While Jeremiah was still confined in the courtyard of the guard, the Lord gave him this second message: “This is what the Lord says—the Lord who made the earth, who formed and established it, whose name is the Lord: Ask me and I will tell you remarkable secrets you do not know about things to come. For this is what the Lord, the God of Israel, says: You have torn down the houses of this city and even the king’s palace to get materials to strengthen the walls against the siege ramps and swords of the enemy. You expect to fight the Babylonians, but the men of this city are already as good as dead, for I have determined to destroy them in my terrible anger. I have abandoned them because of all their wickedness.
“Nevertheless, the time will come when I will heal Jerusalem’s wounds and give it prosperity and true peace. I will restore the fortunes of Judah and Israel and rebuild their towns. I will cleanse them of their sins against me and forgive all their sins of rebellion. Then this city will bring me joy, glory, and honor before all the nations of the earth! The people of the world will see all the good I do for my people, and they will tremble with awe at the peace and prosperity I provide for them.”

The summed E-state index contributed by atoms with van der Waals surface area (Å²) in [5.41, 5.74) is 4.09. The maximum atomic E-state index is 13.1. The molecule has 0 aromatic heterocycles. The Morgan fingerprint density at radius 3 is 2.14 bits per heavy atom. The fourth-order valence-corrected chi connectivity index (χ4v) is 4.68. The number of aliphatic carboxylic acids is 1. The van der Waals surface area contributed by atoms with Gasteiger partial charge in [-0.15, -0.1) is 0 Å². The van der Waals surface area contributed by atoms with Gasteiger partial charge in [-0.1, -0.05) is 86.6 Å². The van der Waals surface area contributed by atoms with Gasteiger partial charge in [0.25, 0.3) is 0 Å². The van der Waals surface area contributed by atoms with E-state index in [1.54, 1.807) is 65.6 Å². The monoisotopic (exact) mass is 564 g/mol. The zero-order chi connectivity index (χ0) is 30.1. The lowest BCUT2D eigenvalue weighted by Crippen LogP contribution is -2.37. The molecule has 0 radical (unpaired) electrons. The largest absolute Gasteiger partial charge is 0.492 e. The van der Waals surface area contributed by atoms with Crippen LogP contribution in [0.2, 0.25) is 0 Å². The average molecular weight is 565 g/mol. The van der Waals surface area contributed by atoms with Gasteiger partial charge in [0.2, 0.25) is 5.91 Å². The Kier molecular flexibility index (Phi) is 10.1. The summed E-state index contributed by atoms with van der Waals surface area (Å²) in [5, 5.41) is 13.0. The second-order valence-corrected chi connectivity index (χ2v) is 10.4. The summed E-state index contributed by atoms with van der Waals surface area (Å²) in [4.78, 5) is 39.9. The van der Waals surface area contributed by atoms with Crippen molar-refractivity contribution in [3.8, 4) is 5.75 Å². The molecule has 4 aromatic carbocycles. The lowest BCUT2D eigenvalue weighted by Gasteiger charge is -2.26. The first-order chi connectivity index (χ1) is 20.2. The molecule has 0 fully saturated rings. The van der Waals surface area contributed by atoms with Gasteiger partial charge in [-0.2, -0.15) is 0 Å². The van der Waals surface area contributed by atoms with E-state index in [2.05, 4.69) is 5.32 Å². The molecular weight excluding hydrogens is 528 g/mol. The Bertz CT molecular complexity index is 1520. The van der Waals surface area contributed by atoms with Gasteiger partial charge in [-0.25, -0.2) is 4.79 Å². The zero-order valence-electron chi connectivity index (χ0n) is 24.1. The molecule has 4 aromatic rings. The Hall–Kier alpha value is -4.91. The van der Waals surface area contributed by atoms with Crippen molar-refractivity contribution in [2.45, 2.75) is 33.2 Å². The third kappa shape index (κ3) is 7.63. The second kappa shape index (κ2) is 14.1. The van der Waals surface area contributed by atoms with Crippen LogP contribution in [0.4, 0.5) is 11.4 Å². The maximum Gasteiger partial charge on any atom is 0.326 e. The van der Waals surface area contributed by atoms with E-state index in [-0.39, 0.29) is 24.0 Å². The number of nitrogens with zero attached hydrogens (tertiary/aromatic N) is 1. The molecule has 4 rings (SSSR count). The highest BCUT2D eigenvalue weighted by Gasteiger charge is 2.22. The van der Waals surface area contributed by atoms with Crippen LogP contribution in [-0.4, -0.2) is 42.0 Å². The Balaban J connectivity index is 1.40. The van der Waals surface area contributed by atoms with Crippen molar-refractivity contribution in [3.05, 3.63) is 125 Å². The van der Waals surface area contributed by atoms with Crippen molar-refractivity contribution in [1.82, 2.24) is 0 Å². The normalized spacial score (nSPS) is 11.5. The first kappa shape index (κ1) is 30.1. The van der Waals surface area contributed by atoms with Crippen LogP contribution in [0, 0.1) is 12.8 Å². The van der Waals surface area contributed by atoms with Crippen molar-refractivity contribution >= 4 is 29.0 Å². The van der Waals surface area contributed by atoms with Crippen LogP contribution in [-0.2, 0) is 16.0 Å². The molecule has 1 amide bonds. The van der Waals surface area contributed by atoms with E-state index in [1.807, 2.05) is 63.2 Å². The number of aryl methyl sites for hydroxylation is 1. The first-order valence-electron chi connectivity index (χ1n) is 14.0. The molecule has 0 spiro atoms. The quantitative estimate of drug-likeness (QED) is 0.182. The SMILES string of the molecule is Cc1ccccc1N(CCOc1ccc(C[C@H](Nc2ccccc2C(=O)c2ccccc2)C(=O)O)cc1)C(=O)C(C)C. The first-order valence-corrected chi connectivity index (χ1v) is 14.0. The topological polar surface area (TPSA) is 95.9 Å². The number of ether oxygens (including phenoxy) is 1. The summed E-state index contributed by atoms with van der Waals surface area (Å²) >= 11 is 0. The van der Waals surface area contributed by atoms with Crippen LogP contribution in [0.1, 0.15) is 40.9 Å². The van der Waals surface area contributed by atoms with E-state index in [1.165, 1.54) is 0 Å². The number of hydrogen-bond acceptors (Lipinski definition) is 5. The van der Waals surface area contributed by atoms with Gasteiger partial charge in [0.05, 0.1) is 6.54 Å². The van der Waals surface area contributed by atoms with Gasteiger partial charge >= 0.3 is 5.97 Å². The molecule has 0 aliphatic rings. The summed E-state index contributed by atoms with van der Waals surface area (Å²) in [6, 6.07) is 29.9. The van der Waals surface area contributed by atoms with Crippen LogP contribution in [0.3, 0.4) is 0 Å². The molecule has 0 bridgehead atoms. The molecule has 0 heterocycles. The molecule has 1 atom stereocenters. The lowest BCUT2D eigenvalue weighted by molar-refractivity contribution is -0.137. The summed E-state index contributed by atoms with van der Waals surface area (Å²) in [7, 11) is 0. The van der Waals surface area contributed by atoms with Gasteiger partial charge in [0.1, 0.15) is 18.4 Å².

God would restore Jerusalem, not because the people cried, but because it was part of his ultimate plan. The Babylonian disaster did not change God’s purposes for his people. Although Jerusalem would be destroyed, it would be restored (after the seventy-year captivity and in the end times when the Messiah will rule). God’s justice is always tempered by his mercy.
God is ready to answer our prayers, but we must ask for his assistance. Surely God could take care of our needs without our asking. But when we ask, we are acknowledging that he alone is God and that we cannot accomplish in our own strength all that is his domain to do. When we ask, we must humble ourselves, lay aside our willfulness and worry, and determine to obey him.